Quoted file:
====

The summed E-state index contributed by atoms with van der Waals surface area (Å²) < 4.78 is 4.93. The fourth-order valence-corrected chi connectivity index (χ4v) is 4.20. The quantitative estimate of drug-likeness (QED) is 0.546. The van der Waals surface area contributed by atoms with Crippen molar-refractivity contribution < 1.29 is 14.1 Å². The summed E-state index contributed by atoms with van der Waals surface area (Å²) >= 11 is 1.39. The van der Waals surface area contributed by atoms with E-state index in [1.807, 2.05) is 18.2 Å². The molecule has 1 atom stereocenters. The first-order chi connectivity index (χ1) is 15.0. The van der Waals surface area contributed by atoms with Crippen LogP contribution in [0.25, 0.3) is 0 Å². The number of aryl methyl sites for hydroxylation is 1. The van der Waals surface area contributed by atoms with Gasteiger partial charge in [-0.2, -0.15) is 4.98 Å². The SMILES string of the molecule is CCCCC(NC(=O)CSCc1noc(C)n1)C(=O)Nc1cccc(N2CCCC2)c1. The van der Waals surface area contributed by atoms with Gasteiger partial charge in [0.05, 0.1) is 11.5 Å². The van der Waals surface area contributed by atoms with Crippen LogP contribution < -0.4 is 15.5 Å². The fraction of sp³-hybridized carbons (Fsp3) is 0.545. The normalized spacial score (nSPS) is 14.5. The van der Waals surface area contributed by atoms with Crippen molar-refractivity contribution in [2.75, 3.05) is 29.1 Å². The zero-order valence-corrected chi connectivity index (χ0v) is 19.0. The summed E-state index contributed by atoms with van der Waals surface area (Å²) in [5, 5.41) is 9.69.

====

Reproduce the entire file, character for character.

The summed E-state index contributed by atoms with van der Waals surface area (Å²) < 4.78 is 4.93. The fourth-order valence-corrected chi connectivity index (χ4v) is 4.20. The quantitative estimate of drug-likeness (QED) is 0.546. The van der Waals surface area contributed by atoms with Crippen molar-refractivity contribution < 1.29 is 14.1 Å². The summed E-state index contributed by atoms with van der Waals surface area (Å²) >= 11 is 1.39. The van der Waals surface area contributed by atoms with E-state index in [1.807, 2.05) is 18.2 Å². The molecule has 1 atom stereocenters. The first-order chi connectivity index (χ1) is 15.0. The van der Waals surface area contributed by atoms with Crippen LogP contribution in [0.25, 0.3) is 0 Å². The number of aryl methyl sites for hydroxylation is 1. The van der Waals surface area contributed by atoms with Gasteiger partial charge in [-0.2, -0.15) is 4.98 Å². The SMILES string of the molecule is CCCCC(NC(=O)CSCc1noc(C)n1)C(=O)Nc1cccc(N2CCCC2)c1. The van der Waals surface area contributed by atoms with Gasteiger partial charge in [0.05, 0.1) is 11.5 Å². The van der Waals surface area contributed by atoms with Crippen LogP contribution < -0.4 is 15.5 Å². The fraction of sp³-hybridized carbons (Fsp3) is 0.545. The normalized spacial score (nSPS) is 14.5. The van der Waals surface area contributed by atoms with Crippen molar-refractivity contribution in [2.75, 3.05) is 29.1 Å². The zero-order valence-corrected chi connectivity index (χ0v) is 19.0. The summed E-state index contributed by atoms with van der Waals surface area (Å²) in [5, 5.41) is 9.69.